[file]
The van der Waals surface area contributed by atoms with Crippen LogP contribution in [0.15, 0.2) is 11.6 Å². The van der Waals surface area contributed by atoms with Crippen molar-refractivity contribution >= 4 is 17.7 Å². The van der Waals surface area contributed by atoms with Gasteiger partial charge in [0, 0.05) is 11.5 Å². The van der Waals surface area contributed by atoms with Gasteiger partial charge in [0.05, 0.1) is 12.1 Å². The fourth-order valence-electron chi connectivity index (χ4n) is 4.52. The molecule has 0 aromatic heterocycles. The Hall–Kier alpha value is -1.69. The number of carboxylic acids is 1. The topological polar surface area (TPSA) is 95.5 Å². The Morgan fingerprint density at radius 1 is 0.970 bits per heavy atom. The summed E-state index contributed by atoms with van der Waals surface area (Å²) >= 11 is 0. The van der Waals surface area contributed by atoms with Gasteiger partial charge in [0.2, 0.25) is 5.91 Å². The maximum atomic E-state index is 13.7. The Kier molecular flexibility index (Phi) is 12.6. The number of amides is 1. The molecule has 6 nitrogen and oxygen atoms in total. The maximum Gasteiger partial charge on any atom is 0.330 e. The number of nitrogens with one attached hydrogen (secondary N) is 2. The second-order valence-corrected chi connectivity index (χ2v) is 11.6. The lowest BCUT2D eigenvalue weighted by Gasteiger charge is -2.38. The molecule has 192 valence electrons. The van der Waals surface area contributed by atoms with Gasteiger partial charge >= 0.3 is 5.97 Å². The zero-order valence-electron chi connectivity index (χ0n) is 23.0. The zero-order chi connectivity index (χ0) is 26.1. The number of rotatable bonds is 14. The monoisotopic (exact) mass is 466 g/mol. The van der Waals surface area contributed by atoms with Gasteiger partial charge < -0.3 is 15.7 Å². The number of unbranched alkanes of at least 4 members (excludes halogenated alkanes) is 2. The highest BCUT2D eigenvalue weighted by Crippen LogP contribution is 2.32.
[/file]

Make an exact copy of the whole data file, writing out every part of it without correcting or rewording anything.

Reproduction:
The van der Waals surface area contributed by atoms with Crippen LogP contribution in [0.15, 0.2) is 11.6 Å². The van der Waals surface area contributed by atoms with Crippen molar-refractivity contribution >= 4 is 17.7 Å². The van der Waals surface area contributed by atoms with Gasteiger partial charge in [0, 0.05) is 11.5 Å². The van der Waals surface area contributed by atoms with Gasteiger partial charge in [0.05, 0.1) is 12.1 Å². The fourth-order valence-electron chi connectivity index (χ4n) is 4.52. The molecule has 0 aromatic heterocycles. The Hall–Kier alpha value is -1.69. The number of carboxylic acids is 1. The topological polar surface area (TPSA) is 95.5 Å². The Morgan fingerprint density at radius 1 is 0.970 bits per heavy atom. The summed E-state index contributed by atoms with van der Waals surface area (Å²) >= 11 is 0. The van der Waals surface area contributed by atoms with Gasteiger partial charge in [0.2, 0.25) is 5.91 Å². The maximum atomic E-state index is 13.7. The Kier molecular flexibility index (Phi) is 12.6. The number of amides is 1. The molecule has 6 nitrogen and oxygen atoms in total. The maximum Gasteiger partial charge on any atom is 0.330 e. The number of nitrogens with one attached hydrogen (secondary N) is 2. The second-order valence-corrected chi connectivity index (χ2v) is 11.6. The lowest BCUT2D eigenvalue weighted by Gasteiger charge is -2.38. The molecule has 192 valence electrons. The van der Waals surface area contributed by atoms with Gasteiger partial charge >= 0.3 is 5.97 Å². The zero-order valence-electron chi connectivity index (χ0n) is 23.0. The zero-order chi connectivity index (χ0) is 26.1. The number of rotatable bonds is 14. The monoisotopic (exact) mass is 466 g/mol. The van der Waals surface area contributed by atoms with Gasteiger partial charge < -0.3 is 15.7 Å². The number of unbranched alkanes of at least 4 members (excludes halogenated alkanes) is 2. The highest BCUT2D eigenvalue weighted by Crippen LogP contribution is 2.32.